John C. DeFries is professor of psychology and faculty fellow of the Institute for Behavioral Genetics, University of Colorado, Boulder. After receiving his doctorate in agriculture (with specialty training in quantitative genetics) from the University of Illinois in 1961, he remained on the faculty of the University of Illinois for six years. In 1962, he began research on mouse behavioral genetics, and the following year he was a research fellow in genetics at the University of California, Berkeley. After returning to Illinois in 1964, DeFries initiated an extensive genetic analysis of open-field behavior in laboratory mice. Three years later, he joined the Institute for Behavioral Genetics, and he served as its director from 1981 to 2001. DeFries and Steve G. Vandenberg founded the journal Behavior Genetics in 1970, and DeFries and Robert Plomin founded the Colorado Adoption Project in 1975. For over three decades, DeFries s major research interest has concerned the genetics of reading disabilities, founding the Colorado Learning Disabilities Research Center with Richard K. Olson in 1990. He served as president of the Behavior Genetics Association in 1982 and 1983, receiving the association s Th. Dobzhansky Award for Outstanding Research in 1992; and he became a Fellow of the American Association for the Advancement of Science (Section J, Psychology) in 1994 and the Association for Psychological Science in 2009.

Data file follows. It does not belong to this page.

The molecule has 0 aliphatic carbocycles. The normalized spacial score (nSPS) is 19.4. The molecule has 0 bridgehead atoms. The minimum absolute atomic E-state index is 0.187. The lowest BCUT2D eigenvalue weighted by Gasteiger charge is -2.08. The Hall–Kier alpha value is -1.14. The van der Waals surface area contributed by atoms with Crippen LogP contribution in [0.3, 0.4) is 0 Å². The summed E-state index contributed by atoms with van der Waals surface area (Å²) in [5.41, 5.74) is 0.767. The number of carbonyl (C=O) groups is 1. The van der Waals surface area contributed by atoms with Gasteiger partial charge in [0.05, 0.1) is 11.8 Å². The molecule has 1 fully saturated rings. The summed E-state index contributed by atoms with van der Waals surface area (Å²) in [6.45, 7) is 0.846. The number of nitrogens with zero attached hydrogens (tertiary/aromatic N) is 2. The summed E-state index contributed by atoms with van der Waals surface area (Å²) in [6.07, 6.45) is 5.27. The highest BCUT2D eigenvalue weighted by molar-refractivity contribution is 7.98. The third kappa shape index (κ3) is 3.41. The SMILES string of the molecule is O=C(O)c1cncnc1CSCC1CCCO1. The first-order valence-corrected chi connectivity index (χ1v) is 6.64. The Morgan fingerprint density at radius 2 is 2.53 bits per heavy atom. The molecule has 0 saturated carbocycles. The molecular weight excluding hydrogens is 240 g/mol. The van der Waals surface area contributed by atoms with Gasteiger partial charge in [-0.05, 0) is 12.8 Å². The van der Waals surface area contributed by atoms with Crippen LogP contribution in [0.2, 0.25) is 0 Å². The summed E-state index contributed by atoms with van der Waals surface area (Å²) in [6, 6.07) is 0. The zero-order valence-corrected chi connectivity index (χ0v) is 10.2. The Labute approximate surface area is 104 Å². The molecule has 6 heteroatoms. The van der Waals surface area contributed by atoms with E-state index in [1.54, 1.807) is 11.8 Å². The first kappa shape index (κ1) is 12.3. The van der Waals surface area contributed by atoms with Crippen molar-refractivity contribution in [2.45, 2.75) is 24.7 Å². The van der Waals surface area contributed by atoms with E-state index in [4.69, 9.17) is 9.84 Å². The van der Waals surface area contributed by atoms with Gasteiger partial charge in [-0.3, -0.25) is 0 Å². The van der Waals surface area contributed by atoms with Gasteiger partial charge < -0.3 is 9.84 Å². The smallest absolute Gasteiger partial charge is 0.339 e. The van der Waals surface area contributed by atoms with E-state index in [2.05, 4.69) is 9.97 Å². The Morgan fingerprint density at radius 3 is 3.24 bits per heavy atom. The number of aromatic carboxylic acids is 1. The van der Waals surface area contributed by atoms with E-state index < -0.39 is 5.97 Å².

Robert Plomin is MRC Research Professor of Behavioral Genetics at the Social, Genetic and Developmental Psychiatry Centre at the Institute of Psychiatry in London. He received his doctorate in psychology from the University of Texas, Austin, in 1974, one of the few graduate programs in psychology that offered a specialty in behavioral genetics at that time. He then became an assistant professor at the Institute for Behavioral Genetics at the University of Colorado, Boulder, where he began working with John DeFries. Together, they created the longitudinal Colorado Adoption Project of behavioral development, which has continued for more than 30 years. Plomin worked at Pennsylvania State University from 1986 until 1994, when he moved to the Institute of Psychiatry in London to help launch the Social, Genetic and Developmental Psychiatry Centre. The goal of his research is to bring together genetic and environmental research strategies to investigate behavioral development. Plomin is now conducting a study of all twins born in England during the period 1994 to 1996, focusing on developmental delays in childhood. He is a past president of the Behavior Genetics Association (1989-1990) and has received lifetime achievement awards from the Behavior Genetics Association (2002), American Psychological Society (2005), the Society for Research in Child Development (2005), and the International Society for Intelligence Research (2011).”